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The Tempest is one of my favourite Shakespeare plays, and I’ve seen it more times than I can count from high school productions right up to the RSC. I have to admit, going into LUTG’s show, I was expecting to be disappointed. Thankfully, director Connor Gould did a stand-out job at staging the show in a new and exciting way. This production demonstrated an exceptional grasp of the source material, abridging the play himself to highlight the comedic aspects of this tragic-comedy, and an entertainment factor usually lost in Shakespeare.
Often in abridged productions, elements like the Masque with Ferdinand (Isaac Rolfe) and Miranda (Georgia Moore) get cut, or the subplot with Trinculo, Stephano and Caliban is reduced (Eddie Sophie Edmunds, Malka Kovalenkom, and Andrew Holt). Luckily, this production made use of these typically underplayed aspects to offer a more entertaining presentation of the characters. They made great use of songs in both cases, and I admired the contrast between Trinculo and Stephano’s clown-like appearance and drunken acting with Caliban’s monstrous form and disgusting behaviours (such as eating spaghetti out of his moss covered pocket- a rather unpleasantly amusing touch).
The set and costume design for this production was beautiful. The use of old cereal boxes to make Miranda’s outfit and the underground, industrial appearance of the set was immensely professional. Megan Bowyer and Emma Turner should be proud of themselves.
Audience interaction was a vital part of this production, with the interval potentially being the most entertaining aspect of the whole show. From Prospero (Calum Rowan) reading The Tempest for Children centre stage as his magical book replacement to Alonso (Tosca Herson) hiding from the over-enthusiastic Gonzalo (Jayran Lear). I’m pretty sure I agreed to a murder plot with Antonio (Rose Briggs) against Sebastian (Tom Wilson), but thankfully I wasn’t called up on that. It made the whole experience much more fun and engaging than regular theatre.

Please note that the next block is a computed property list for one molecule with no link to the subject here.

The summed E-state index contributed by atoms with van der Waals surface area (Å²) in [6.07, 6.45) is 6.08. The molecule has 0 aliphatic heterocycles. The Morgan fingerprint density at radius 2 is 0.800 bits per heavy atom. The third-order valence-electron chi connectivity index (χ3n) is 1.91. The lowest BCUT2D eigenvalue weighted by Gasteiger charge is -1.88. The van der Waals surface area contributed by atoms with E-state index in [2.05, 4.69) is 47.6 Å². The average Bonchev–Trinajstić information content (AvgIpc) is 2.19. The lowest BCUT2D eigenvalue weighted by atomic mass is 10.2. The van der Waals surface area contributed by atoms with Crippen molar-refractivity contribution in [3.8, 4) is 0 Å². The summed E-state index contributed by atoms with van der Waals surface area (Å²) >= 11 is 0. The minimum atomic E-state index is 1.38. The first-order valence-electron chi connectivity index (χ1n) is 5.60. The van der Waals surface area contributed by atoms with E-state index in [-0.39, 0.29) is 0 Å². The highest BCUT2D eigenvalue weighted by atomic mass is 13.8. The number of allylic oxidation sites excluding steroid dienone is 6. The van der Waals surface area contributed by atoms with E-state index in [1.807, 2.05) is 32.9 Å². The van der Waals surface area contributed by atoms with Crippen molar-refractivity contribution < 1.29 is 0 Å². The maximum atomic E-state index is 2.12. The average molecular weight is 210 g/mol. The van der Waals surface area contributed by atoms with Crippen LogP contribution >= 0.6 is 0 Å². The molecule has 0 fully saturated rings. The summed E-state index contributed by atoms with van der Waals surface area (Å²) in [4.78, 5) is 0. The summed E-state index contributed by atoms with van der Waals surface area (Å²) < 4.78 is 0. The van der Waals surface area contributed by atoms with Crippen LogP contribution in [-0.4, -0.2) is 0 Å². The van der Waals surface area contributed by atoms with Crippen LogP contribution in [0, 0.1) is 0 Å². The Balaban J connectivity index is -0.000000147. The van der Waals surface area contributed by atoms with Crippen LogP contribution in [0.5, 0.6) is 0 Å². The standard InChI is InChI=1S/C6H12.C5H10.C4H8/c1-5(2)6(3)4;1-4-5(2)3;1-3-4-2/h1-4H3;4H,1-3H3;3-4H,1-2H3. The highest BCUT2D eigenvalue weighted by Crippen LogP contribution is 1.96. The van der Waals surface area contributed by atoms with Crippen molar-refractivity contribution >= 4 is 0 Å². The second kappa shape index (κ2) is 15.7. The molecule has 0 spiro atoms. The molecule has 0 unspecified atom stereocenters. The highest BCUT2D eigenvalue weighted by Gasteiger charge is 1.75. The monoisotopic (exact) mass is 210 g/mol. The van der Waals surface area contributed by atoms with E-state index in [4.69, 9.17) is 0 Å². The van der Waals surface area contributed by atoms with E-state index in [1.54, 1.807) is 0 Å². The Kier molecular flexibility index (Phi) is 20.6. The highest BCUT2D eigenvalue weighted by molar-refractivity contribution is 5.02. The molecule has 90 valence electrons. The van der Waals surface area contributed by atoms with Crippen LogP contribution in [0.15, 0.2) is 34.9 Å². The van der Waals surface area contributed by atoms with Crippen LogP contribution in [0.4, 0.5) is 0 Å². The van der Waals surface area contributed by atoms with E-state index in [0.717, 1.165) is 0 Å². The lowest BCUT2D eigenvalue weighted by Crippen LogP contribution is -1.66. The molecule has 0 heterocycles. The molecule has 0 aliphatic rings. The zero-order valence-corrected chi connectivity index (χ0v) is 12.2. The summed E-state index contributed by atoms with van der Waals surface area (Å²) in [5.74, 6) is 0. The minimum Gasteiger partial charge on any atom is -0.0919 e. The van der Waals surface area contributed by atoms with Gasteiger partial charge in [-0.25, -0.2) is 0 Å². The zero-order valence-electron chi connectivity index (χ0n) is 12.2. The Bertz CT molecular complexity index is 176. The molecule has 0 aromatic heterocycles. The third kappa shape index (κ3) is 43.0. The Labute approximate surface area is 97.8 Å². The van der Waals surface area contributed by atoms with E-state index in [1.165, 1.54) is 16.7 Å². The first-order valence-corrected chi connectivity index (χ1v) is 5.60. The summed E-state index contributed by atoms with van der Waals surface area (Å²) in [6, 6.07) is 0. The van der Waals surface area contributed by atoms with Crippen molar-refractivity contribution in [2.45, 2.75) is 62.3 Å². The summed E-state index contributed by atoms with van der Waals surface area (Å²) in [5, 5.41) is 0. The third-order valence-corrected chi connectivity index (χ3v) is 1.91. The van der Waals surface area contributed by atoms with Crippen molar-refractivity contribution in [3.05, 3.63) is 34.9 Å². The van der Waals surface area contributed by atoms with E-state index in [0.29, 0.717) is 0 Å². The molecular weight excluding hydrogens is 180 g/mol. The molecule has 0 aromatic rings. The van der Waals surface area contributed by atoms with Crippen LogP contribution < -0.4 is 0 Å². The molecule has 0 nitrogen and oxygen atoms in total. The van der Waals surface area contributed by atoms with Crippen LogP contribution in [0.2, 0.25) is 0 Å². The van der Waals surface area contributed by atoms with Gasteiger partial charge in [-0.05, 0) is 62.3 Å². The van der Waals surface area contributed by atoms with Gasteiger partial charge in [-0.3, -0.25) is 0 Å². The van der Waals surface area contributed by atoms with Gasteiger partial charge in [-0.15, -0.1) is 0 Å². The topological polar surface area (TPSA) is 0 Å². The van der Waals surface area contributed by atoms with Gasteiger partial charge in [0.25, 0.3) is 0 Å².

Jay Godden’s Ariel was a highlight, mixing a spirits physicality with the character’s playful nature. However, I would say that they could have made more of the famous Harpy scene. The effect of the wings was breathtaking, but in being so distracted by this effect the words that terrify Antonio and his party to the depths of their souls were somewhat lost. Perhaps in emphasising the comedic aspects, some of the more serious, tragic elements were lost, and yet in saying this, I would rather have this outstanding presentation of the comedy than a production that tried to dance between the two.
Saying this, I did find that the actors at times were enjoying themselves so much in their roles that they forgot to slow down. Among the great comic moments, I felt that they lost some moments in hastily spoken dialogue that they could have made more of. This could have been out of first-night nerves, but its something for the actors to consider in their future roles; that they can afford to take their time and make a good performance into an exceptional one.
Overall, I would happily watch this production of The Tempest again, and it was an excellent way to end the term. Despite my criticisms, they are minor nitpicks that by no means detracted from the overall performance. This cast and crew should be immensely proud of what they achieved.